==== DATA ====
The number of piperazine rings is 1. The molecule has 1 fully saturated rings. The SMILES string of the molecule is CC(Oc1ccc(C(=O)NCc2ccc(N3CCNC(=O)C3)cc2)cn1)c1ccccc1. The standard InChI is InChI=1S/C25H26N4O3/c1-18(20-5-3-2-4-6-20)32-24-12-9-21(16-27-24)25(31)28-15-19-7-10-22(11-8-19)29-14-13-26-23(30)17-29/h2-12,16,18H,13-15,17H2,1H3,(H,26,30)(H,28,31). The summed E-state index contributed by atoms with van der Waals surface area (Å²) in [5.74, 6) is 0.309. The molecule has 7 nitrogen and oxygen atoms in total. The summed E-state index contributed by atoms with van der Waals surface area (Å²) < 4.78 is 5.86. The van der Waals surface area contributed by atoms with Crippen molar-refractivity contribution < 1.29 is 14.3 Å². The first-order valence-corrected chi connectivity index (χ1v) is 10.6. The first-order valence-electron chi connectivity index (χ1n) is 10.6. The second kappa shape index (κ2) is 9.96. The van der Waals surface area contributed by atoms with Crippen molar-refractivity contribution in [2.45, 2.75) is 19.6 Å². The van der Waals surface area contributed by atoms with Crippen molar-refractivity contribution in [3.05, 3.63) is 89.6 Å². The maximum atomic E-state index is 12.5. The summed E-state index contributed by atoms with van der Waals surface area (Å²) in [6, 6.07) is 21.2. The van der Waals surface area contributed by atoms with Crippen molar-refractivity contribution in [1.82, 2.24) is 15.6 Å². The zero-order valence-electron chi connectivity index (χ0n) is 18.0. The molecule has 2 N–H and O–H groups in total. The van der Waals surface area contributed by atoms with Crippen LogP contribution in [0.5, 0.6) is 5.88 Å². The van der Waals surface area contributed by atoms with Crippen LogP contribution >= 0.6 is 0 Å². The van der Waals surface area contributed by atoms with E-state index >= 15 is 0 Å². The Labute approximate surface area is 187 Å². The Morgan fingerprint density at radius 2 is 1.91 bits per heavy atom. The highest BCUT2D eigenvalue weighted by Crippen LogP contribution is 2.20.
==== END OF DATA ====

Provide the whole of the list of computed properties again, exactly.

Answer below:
The number of piperazine rings is 1. The molecule has 1 fully saturated rings. The SMILES string of the molecule is CC(Oc1ccc(C(=O)NCc2ccc(N3CCNC(=O)C3)cc2)cn1)c1ccccc1. The standard InChI is InChI=1S/C25H26N4O3/c1-18(20-5-3-2-4-6-20)32-24-12-9-21(16-27-24)25(31)28-15-19-7-10-22(11-8-19)29-14-13-26-23(30)17-29/h2-12,16,18H,13-15,17H2,1H3,(H,26,30)(H,28,31). The summed E-state index contributed by atoms with van der Waals surface area (Å²) in [5.74, 6) is 0.309. The molecule has 7 nitrogen and oxygen atoms in total. The summed E-state index contributed by atoms with van der Waals surface area (Å²) < 4.78 is 5.86. The van der Waals surface area contributed by atoms with Crippen molar-refractivity contribution < 1.29 is 14.3 Å². The first-order valence-corrected chi connectivity index (χ1v) is 10.6. The first-order valence-electron chi connectivity index (χ1n) is 10.6. The second kappa shape index (κ2) is 9.96. The van der Waals surface area contributed by atoms with Crippen molar-refractivity contribution in [2.45, 2.75) is 19.6 Å². The van der Waals surface area contributed by atoms with Crippen molar-refractivity contribution in [3.05, 3.63) is 89.6 Å². The maximum atomic E-state index is 12.5. The summed E-state index contributed by atoms with van der Waals surface area (Å²) in [6, 6.07) is 21.2. The van der Waals surface area contributed by atoms with Crippen molar-refractivity contribution in [1.82, 2.24) is 15.6 Å². The zero-order valence-electron chi connectivity index (χ0n) is 18.0. The molecule has 2 N–H and O–H groups in total. The van der Waals surface area contributed by atoms with Crippen LogP contribution in [0.5, 0.6) is 5.88 Å². The van der Waals surface area contributed by atoms with Crippen LogP contribution >= 0.6 is 0 Å². The van der Waals surface area contributed by atoms with E-state index >= 15 is 0 Å². The Labute approximate surface area is 187 Å². The Morgan fingerprint density at radius 2 is 1.91 bits per heavy atom. The highest BCUT2D eigenvalue weighted by Crippen LogP contribution is 2.20.